Mesh networks figure extensively in my Incarnate series. They’re used by the forty-eights – and others – as a way to run parallel ‘internets’ so as not to be tracked on the original internet. But mesh networks are not all science fiction – they’re actually being used in the real world.
Augmented Reality (AR) is a technology that features heavily in my Incarnate novel series. This technology isn’t just a science fiction creation, though. Just like in my story, it’s becoming more and more a part of our lives and only promises to become a bigger part in the near future.
Four main characters from Incarnate: Essence, my new book coming out on April 18 (Kindle pre-orders available now). See the whole article for enlarged images plus character bios for all four characters. Spoiler alerts for anyone who hasn’t read Incarnate: Existence – the first book in the series – yet.
Book 2 “Incarnate: Essence” Will be Out on April 18!
A Brand New Cover for “Incarnate: Existence” Coming Soon!
Video trailer for the sequel to Incarnate: Existence
Release date is April 18
Following the events in Incarnate: Existence, the handful of desperate freedom fighters known as the forty-eights, led by an immortal being who is reincarnated every time they die, are indelibly transformed by what happened. Beset by violent insurgents, mounting corporate influences, frantic ideological governments, and a group of zealous hackers known as the Anonymous Knights, our protagonist attempts to hold the forty-eights together, even as their own mind seems to be coming apart. Propelled into an unfamiliar future where advanced technology can alter the very genetics of a human being, where the scourge of a new drug called Shift threatens to become an epidemic, and where global conspiracies endeavor to steer the tides of destiny, our protagonist will continue seeking answers to their own puzzling existence as a possible way to ensure a better future for humanity. In this second installment of the five part Incarnate series, old and new allies join our protagonist, no matter what body they come to inhabit. In Incarnate: Essence, success is grim, but failure is not an option.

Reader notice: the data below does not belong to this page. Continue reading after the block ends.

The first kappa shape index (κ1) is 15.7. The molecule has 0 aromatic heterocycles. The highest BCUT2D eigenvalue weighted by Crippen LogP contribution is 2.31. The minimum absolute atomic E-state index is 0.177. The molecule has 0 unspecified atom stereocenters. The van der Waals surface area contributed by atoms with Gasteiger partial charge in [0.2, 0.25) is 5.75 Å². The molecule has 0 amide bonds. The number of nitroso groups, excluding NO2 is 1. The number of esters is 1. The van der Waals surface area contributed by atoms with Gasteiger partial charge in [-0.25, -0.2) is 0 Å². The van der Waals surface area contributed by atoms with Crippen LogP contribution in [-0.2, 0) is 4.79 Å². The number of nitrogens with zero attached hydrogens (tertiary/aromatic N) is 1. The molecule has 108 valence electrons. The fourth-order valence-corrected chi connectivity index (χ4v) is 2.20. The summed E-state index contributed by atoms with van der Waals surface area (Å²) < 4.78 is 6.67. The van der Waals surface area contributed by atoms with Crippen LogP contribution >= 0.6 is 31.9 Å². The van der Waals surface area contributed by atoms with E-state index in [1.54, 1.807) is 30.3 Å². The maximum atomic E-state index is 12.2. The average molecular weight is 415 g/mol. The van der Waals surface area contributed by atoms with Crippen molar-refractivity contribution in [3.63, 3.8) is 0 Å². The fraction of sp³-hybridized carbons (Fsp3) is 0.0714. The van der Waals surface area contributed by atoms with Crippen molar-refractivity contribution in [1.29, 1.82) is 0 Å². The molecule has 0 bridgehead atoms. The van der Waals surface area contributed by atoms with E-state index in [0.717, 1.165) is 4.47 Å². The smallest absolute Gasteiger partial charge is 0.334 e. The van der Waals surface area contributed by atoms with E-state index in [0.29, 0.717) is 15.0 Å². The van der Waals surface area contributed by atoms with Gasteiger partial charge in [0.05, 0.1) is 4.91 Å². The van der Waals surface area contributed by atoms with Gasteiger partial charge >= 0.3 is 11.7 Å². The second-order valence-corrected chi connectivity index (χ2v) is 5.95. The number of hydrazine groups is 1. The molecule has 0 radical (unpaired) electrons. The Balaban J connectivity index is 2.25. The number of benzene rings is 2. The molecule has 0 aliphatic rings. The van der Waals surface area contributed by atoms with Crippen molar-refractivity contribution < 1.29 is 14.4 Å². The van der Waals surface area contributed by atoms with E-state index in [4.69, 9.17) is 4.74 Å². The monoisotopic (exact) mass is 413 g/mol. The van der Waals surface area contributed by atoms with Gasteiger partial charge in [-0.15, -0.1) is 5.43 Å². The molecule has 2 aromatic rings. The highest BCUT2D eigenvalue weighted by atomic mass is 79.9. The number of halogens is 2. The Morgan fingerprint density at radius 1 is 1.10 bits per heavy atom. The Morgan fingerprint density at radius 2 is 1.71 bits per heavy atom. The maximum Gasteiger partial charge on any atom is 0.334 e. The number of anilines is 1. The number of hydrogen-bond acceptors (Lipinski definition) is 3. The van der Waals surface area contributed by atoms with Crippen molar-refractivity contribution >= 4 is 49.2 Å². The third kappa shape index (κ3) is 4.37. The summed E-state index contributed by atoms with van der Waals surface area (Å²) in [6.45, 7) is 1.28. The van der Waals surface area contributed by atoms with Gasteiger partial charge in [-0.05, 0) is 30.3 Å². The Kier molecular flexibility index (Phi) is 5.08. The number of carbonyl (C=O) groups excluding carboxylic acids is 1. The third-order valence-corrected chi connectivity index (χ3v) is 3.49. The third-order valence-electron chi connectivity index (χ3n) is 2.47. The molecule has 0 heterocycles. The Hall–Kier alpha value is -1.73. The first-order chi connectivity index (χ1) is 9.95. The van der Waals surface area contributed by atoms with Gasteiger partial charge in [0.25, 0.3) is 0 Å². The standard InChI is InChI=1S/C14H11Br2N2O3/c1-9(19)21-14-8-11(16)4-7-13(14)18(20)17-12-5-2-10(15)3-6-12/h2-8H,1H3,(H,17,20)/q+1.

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I am a heterosexual, cisgender, white male. A character in my novel “Incarnate: Existence” is a Japanese transgender woman. For some people this is probably already ‘problematic’ – I, of course, do not and cannot know the experiences of a non-white and transgender person. That could certainly be an article all in itself, whether someone like me should be “allowed” to write this kind of character, and I’ve tangentially written about this idea before. But that’s not what this article is about. I’m interested if, in general, a character in a creative work (book, movie, TV show, etc.) who is LGBTQ+ should always and necessarily be written to make a political or cultural statement, or can the character exist as they are without attempting to make a statement?